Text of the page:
The New York Times partners with Google for virtual reality project
The New York Times distributed more than a million cardboard virtual reality headsets to subscribers as part of their NYT VR project – putting readers at the centre of their cover story about displaced children, uprooted from their homes by conflict.
The Google Cardboard kits, which turn a smartphone into a basic virtual reality headset, will allow NYT readers to watch the first film to come out of the project, “The Displaced,” an extension of the NYT Magazine’s cover story, photographed by Lynsey Addario.
It follows three children who have been uprooted by and forced out their homes: Oleg, who lives in eastern Ukraine; Hana, a Syrian refugee in Lebanon; and Chuol, aged nine, the youngest of the three, who tells of how he was forced to flee to the swamps of South Sudan. The compelling film was co-directed by NYT’s Ben C Solomon and Vrse.works’ Imraan Ismail.
Images: Lynsey Addario for The New York Times
The NYT VR app was developed with virtual reality studio IM360 and is compatible with Apple and Android devices. Subscribers to the Times’ premium ‘Insider’ digital package, and a selection of regular digital subscribers have were given promotional codes to claim a Google Cardboard set.
“The Displaced” was developed by the Times’ magazine team with virtual reality company Vrse. The team will release another film later this year based on its behind-the-scenes look at the “Walking New York” cover story which ran in April, with further releases scheduled for 2016.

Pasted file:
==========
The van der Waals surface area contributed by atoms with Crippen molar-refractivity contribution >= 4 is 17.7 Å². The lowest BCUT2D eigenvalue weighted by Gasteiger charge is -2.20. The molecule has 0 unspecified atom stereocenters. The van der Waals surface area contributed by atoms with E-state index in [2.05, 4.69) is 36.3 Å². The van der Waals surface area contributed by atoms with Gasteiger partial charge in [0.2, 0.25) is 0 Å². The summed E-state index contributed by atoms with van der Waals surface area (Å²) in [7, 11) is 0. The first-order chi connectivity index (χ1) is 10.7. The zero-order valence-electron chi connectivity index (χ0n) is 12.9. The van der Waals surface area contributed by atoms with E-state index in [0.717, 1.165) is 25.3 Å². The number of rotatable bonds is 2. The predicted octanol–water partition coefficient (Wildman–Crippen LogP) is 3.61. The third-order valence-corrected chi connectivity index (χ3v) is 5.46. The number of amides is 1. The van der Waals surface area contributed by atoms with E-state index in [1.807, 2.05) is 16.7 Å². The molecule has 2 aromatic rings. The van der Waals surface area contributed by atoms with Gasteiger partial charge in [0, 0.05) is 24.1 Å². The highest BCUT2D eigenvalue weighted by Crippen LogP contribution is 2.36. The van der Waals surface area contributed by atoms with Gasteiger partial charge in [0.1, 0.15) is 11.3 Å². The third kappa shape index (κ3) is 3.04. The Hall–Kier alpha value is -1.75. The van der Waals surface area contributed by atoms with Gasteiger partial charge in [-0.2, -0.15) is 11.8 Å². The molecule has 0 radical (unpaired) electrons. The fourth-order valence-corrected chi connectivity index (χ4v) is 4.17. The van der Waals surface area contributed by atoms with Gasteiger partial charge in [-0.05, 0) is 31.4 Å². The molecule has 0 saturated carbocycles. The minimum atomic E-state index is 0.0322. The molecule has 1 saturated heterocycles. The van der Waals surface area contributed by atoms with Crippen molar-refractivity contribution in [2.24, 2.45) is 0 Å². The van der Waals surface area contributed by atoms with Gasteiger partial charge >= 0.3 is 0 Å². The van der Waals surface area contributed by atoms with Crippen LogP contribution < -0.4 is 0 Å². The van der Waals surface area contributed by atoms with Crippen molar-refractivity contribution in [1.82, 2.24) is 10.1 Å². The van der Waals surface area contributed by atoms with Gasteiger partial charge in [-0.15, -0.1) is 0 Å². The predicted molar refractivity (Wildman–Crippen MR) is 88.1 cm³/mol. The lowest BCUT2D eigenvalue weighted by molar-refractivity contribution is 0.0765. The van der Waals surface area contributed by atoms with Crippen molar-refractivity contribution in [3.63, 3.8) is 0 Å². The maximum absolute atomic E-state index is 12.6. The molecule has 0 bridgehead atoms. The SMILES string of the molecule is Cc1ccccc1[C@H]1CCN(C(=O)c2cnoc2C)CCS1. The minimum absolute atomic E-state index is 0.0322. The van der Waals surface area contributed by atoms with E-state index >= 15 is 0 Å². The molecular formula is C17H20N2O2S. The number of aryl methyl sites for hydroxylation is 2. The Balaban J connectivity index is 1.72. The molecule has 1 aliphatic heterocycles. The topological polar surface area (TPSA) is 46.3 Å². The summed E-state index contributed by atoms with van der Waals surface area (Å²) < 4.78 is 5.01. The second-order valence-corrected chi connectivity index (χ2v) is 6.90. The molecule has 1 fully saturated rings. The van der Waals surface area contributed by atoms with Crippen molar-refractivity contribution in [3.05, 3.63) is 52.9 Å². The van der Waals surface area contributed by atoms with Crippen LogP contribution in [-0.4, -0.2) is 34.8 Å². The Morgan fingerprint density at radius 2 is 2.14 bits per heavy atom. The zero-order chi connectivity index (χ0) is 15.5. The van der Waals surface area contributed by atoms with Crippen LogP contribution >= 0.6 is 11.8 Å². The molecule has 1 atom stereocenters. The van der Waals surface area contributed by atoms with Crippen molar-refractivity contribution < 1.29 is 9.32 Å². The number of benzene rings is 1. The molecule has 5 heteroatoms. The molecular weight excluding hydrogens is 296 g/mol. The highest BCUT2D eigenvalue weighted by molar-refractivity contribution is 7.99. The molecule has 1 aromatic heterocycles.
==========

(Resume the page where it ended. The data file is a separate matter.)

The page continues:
The Times also released virtual reality films made by the project’s sponsors General Electric and Mini.
Dean Baquet, the executive editor of the Times, said the magazine had “created the first critical, serious piece of journalism using virtual reality, to shed light on one of the most dire humanitarian crises of our lifetime.”
As those who are familiar with Cardboard will already know, the headsets don’t provide a virtual-reality experience by themselves; users need to slide their smartphone into the low-cost viewers to witness the VR magic. The project has put VR headsets into the hands of 1.3 million people – taking the Cannes Lions Grand Prix-winning work into the mainstream.
Our Online Editor Rhia Chohan picked up a viewer from Google in Cannes earlier this year.
“I had already tried out Oculus Rift and was naturally blown away by the results. Having covered a story on Google Expeditions, I was intrigued by Cardboard and couldn’t wait to get my hands on it,” she says.
“It took me some 30-seconds to assemble and the first piece of content I viewed was NYT’s Walking New York experience. Mind blown; I couldn’t believe a piece of cardboard was allowing me to view media in such an immersive way.
“I had to show it to my mother, who has just about worked out how to use Whatsapp on her smartphone – so imagine how mesmerised she was to be ‘skydiving’ in her lounge. What’s so significant about Cardboard is just how low-cost and accessible it is. Not enough people who could benefit from it even know about it, but projects like NYT VR will start to change that.”
Download the NYT VR app in Google’s Play Store and iTunes. If you don't have a viewer, you can watch a 360 version of the film here but as most people will tell you - it's not the same effect.
19 November 2015
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